ARTfarm Holiday Hours: 12noon – 5pm Today

The ARTfarm roadside sign features a new addition describing today's holiday hours.
Don’t drive too fast or you’ll miss the details! Open special hours today for pre-holiday shopping!

We have so much to be thankful for, starting with our wonderful customers! So that you can stock up for your holiday gathering, Turkey Day potluck or extended weekend beach picnic, we are open 12noon to 5pm today! (We’ll be open again Saturday).

We have hand-picked for you: Sweet salad mix, baby spicy salad mix, baby arugula, microgreens, beautiful crunchy radishes, crispy cucumbers, garlic chives, rosemary, mint, recao, Italian basil, zinnia flowers, passionfruit, lemon basil, lemongrass, fresh ginger root! From our partners: Nam Doc Mai mangoes and mamey sapote from Tropical Exotics, vegan ice cream from I-Sha, raw local honey from Errol Chichester, and Kim (sans Ryan) will be here with fresh fish again!

We wish you all a safe and joyful Thanksgiving. Island life is not always easy, but we have so much to be grateful for.

A grey baby turkey poult walks through grass in a garden.
An orphaned baby turkey poult (stray dog attack survivor) has had a lot of handling and now thinks she is human – she follows us everywhere and likes to snuggle on your neck. She’s a good worker and helps with pest control in the garden at ARTfarm!


Sheep & Cowpeas at ARTfarm

Over the sleepy summer and fall break, we grew some cover crops in the gardens at ARTfarm to help improve the soil for next year’s crops. Climbing up the golden dried stalks of harvested sweet corn were some large and very happy cowpea vines (Vigna unguiculata) replete with big green bean pods.

There is almost nothing in this world that our sheep enjoy more than fresh cowpea vines and beans. Friday afternoon we removed the upper part of the cowpea plants and offered them to all three groups of ovines. OMM NOM NOM NOM!

Cowpeas are a forage that is high in protein, helping the sheep to grow and put on weight. The roots of the cowpea plants fix nitrogen into the soil.

Your ARTfarmers are busy planning next year’s season and preparing garden areas to receive young seedlings. We have been blessed with some beautiful rainfall in September. We look forward to seeing all of you in just a few more weeks when the farmstand reopens. Watch this space!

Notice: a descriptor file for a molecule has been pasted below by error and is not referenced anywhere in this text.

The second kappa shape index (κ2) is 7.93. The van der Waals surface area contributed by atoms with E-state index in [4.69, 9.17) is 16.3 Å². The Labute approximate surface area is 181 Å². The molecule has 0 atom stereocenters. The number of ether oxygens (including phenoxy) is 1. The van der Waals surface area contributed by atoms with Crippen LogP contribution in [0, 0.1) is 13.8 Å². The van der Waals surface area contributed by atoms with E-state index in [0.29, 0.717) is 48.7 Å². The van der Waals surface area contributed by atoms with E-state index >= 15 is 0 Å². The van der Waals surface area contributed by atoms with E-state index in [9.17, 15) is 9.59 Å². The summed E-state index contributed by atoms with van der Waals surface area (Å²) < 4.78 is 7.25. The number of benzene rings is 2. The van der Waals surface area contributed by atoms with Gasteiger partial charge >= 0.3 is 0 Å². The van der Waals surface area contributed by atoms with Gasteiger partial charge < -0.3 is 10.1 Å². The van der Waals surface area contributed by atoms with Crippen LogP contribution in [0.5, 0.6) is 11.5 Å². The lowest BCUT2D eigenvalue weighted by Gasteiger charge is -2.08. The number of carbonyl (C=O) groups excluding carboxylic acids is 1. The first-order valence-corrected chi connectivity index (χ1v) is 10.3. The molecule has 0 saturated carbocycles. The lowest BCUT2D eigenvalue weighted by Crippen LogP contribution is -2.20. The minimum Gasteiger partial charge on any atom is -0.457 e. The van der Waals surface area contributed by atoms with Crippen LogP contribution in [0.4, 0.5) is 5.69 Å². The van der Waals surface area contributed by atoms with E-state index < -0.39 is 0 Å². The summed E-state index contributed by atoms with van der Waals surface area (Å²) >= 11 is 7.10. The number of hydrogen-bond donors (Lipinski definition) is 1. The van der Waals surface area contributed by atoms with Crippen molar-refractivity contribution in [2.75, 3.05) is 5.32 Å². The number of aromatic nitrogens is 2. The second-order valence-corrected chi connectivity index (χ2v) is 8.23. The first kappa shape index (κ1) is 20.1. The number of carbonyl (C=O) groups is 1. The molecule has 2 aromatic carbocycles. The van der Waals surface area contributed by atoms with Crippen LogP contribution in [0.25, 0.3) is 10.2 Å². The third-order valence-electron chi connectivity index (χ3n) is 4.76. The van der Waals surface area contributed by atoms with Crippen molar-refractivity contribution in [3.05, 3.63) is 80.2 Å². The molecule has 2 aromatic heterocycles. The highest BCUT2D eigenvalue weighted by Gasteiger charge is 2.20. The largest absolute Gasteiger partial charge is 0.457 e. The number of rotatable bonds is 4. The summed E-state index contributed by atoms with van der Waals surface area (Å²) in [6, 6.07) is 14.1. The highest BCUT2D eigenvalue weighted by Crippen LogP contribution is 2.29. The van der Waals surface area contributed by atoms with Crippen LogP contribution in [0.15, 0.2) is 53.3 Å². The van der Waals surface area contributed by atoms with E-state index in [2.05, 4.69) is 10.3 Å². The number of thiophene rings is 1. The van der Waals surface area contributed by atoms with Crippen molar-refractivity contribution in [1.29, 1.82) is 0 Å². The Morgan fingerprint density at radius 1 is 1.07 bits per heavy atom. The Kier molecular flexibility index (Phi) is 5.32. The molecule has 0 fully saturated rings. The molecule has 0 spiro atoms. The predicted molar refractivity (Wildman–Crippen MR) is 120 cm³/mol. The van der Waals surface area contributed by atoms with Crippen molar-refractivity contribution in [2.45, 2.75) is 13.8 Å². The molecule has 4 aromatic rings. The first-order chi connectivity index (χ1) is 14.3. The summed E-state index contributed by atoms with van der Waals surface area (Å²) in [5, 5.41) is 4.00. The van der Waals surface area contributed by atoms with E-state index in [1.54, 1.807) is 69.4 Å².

Is ARTfarm Organic?

Q: Is ARTfarm food really “organic”?

A: It depends.

Luca has been farming on St. Croix to the specifications of the USDA’s National Organic Program (which regulates the certification of organic produce and farms in the USA) continuously since 1999. According to the techniques logged in our detailed farm records, we have either met or exceeded the USDA standards for the production of organically grown produce consistently over that entire period. ARTfarm in its current location is situated on pastureland that has been farmed and ranched (free of any chemicals or non-sustainable methods) continuously since the 1700s. However, we have not been certified officially by the USDA as a certified organic farm. Therefore, even though all of our produce is organically grown to USDA Organic specs, we cannot and do not legally claim that any of our products are “USDA Organic”.

MANY if not MOST small farms that fall under the jurisdiction of the USDA have chosen NOT to get certified, not because they aren’t practicing organic production techniques, but because it is a lengthy and rather expensive process that for the most part does not justify its expense. Unless you are a large farm growing commodity amounts of a crop to be sold as certified organic for use in packaged products, organic certification with the USDA is a marketing strategy. It does not change one’s farming philosophy or choice for or against sustainable techniques.